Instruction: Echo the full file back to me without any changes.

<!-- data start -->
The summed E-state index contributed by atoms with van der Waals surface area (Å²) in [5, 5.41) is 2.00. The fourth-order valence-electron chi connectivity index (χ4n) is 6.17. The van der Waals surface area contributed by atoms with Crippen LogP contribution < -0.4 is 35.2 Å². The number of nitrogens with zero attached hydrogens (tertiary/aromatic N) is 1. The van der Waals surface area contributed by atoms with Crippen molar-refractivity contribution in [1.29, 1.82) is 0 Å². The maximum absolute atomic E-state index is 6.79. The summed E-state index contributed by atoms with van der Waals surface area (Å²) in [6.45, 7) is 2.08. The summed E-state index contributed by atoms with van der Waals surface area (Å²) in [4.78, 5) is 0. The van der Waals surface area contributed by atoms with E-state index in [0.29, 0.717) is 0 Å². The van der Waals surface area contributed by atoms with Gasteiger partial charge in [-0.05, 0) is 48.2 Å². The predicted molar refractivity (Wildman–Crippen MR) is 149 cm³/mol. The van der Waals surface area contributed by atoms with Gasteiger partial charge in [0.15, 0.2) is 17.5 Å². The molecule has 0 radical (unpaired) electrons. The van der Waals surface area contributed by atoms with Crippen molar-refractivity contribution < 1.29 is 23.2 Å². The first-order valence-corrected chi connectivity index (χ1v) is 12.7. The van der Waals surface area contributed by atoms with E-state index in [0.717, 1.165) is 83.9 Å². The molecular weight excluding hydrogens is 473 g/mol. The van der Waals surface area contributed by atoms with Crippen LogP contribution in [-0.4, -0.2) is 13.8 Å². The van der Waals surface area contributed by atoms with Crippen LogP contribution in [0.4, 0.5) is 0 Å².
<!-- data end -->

The summed E-state index contributed by atoms with van der Waals surface area (Å²) in [5, 5.41) is 2.00. The fourth-order valence-electron chi connectivity index (χ4n) is 6.17. The van der Waals surface area contributed by atoms with Crippen LogP contribution < -0.4 is 35.2 Å². The number of nitrogens with zero attached hydrogens (tertiary/aromatic N) is 1. The van der Waals surface area contributed by atoms with Crippen molar-refractivity contribution in [1.29, 1.82) is 0 Å². The maximum absolute atomic E-state index is 6.79. The summed E-state index contributed by atoms with van der Waals surface area (Å²) in [6.45, 7) is 2.08. The summed E-state index contributed by atoms with van der Waals surface area (Å²) in [4.78, 5) is 0. The van der Waals surface area contributed by atoms with E-state index in [0.29, 0.717) is 0 Å². The van der Waals surface area contributed by atoms with Gasteiger partial charge in [-0.05, 0) is 48.2 Å². The predicted molar refractivity (Wildman–Crippen MR) is 149 cm³/mol. The van der Waals surface area contributed by atoms with Gasteiger partial charge in [0.15, 0.2) is 17.5 Å². The molecule has 0 radical (unpaired) electrons. The van der Waals surface area contributed by atoms with Crippen molar-refractivity contribution < 1.29 is 23.2 Å². The first-order valence-corrected chi connectivity index (χ1v) is 12.7. The van der Waals surface area contributed by atoms with E-state index in [0.717, 1.165) is 83.9 Å². The molecular weight excluding hydrogens is 473 g/mol. The van der Waals surface area contributed by atoms with Crippen LogP contribution in [-0.4, -0.2) is 13.8 Å². The van der Waals surface area contributed by atoms with Crippen LogP contribution in [0.4, 0.5) is 0 Å².